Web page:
• When you do meet again, make sure you ask, “What happened?” as an open-ended question. Don’t provide an out for them–let them answer in their own words. You might be surprised to hear the legitimate answer.

Now that we have the foundation in place, let’s build a strong structure on top of it.

The 5-Point Weekly Meeting Agenda

If you thought the idea of a weekly meeting was old-school, you’ll probably really cringe at my next suggestion.

After years of tinkering with format and content, I’ve settled on the conclusion that the best way to organize these meetings is to use each employee’s timesheet.

Yes, I said “timesheet”.

1) Anchor meetings around the timesheet

A timesheet contains so much information about an employee’s workflow that would take me forever to collect, so I ask each team member to bring their own timesheet and a short, pre-written status report for discussion (bullet points are just fine).

Even if timekeeping is done electronically, I ask employees to print out a copy before the meeting (or have freelancers email it to me) so we don’t waste time printing it or spend time looking at a screen instead of interacting with each other.

2) Focus on accomplishments, not accounting

New employees will probably be a bit nervous about bringing in their timesheet because it feels initially like bringing a report card to the principal. But after a few trial runs, they’ll soon understand that this is a feedback loop, not a called-to-the-carpet moment.

The point of this meeting is truly to take a minute to shine a light on all of the successes that usually are forgotten in the rush of the next item on the TODO list. In other words, it’s a time that your employees get to brag a bit.

3) Review where the time was spent

Start the meeting with the open-ended statement: “Please take me through your week.”

When you review each project and how much time was given to each, you get a rapid, clear sense of a few key issues:

  • Your team member’s skill level
  • Understanding (or misunderstanding) of priorities
  • Problem areas that need attention
  • Unexpected victories
  • Missed details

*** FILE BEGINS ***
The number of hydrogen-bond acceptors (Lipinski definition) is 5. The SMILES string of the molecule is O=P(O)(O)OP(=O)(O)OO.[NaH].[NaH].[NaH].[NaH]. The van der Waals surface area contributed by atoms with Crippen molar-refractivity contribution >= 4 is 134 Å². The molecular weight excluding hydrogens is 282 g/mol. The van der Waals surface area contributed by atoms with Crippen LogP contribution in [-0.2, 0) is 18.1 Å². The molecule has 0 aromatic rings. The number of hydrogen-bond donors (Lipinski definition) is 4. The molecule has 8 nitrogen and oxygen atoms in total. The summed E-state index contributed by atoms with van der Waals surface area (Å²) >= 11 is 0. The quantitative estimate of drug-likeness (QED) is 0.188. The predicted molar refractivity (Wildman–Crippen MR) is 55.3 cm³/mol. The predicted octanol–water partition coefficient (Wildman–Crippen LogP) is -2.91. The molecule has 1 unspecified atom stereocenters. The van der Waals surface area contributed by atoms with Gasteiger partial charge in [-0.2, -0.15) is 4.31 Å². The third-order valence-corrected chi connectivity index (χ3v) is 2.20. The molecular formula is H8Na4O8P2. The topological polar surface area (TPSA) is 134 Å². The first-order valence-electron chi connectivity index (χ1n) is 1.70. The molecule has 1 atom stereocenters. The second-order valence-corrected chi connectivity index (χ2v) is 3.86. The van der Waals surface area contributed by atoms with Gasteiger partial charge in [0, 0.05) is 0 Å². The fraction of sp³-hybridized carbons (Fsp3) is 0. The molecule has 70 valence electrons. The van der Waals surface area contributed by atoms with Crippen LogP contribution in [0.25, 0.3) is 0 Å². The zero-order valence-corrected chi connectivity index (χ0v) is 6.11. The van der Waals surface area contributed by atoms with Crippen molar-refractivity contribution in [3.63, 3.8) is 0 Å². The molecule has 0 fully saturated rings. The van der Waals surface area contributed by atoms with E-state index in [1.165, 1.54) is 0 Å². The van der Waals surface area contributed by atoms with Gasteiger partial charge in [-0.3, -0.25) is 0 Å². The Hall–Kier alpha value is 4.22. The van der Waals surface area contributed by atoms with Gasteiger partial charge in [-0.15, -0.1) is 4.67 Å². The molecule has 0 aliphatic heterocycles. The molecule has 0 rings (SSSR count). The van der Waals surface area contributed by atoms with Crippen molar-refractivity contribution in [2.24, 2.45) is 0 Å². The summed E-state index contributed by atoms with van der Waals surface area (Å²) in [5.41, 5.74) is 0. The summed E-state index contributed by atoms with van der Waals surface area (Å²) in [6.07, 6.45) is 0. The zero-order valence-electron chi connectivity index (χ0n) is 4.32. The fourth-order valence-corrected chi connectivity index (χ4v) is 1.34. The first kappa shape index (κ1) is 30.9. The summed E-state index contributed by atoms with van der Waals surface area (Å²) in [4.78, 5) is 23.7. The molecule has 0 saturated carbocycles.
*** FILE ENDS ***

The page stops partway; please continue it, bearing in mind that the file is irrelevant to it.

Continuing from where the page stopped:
Keep an eye out for places they’re getting stuck, effective strategies they’ve found for saving time or eliminating problems, and places where they need to follow up to finish the job correctly.

4) Look ahead

After you’ve reviewed the previous week, ask them to set three priorities for the coming week–and write those down. Making sure everyone understands the plan of action eliminates wasted time and frustration.

Since this point is so important, I have the employee write these priorities on their timesheet, which I file and use to review the following week to see if the priorities and time spent are the same or different.

If we find that the priorities didn’t match the time spent, there may be a good reason why, so don’t leave the employee feeling like the priorities are unchangeable or the documentation will be used against them later. The priorities are just guideposts which can be adjusted as needed.

Also, take a few minutes to ask if the employee has any scheduled out of office days (i.e. vacation, professional development) planned for the next couple of weeks. Keeping an eye on time off can help the entire team plan their workflow and deadlines.

5) Set up a follow-up meeting if needed

Yes, this is a lot of information to cover in one meeting, so if you hit an issue that needs more unpacking, set another meeting to discuss just that issue.

Keeping a disciplined 30-minute structure to meetings helps maintain focus. It’s very easy to get sidetracked for legitimate reasons, and a strict time limit teaches everyone to keep rolling so production can move forward.

If they have a question for you that requires some research, like asking upper management, don’t just say, “I don’t know, but I’ll find out.” Make sure you completely understand why they have a question so you can get an accurate answer.

Communication and Momentum

Once I realized that my job as an owner-manager was primarily about communication–and I made communication a priority–I’ve seen my team’s productivity jump significantly, sometimes by 25–30%!

I say this to reassure you as you experiment with weekly meetings and add up the precious time spent checking in with your team.

While there will always be unexpected glitches and delays, the weekly meeting has been my best defense against needing the firehoses or lifeboats on a regular basis.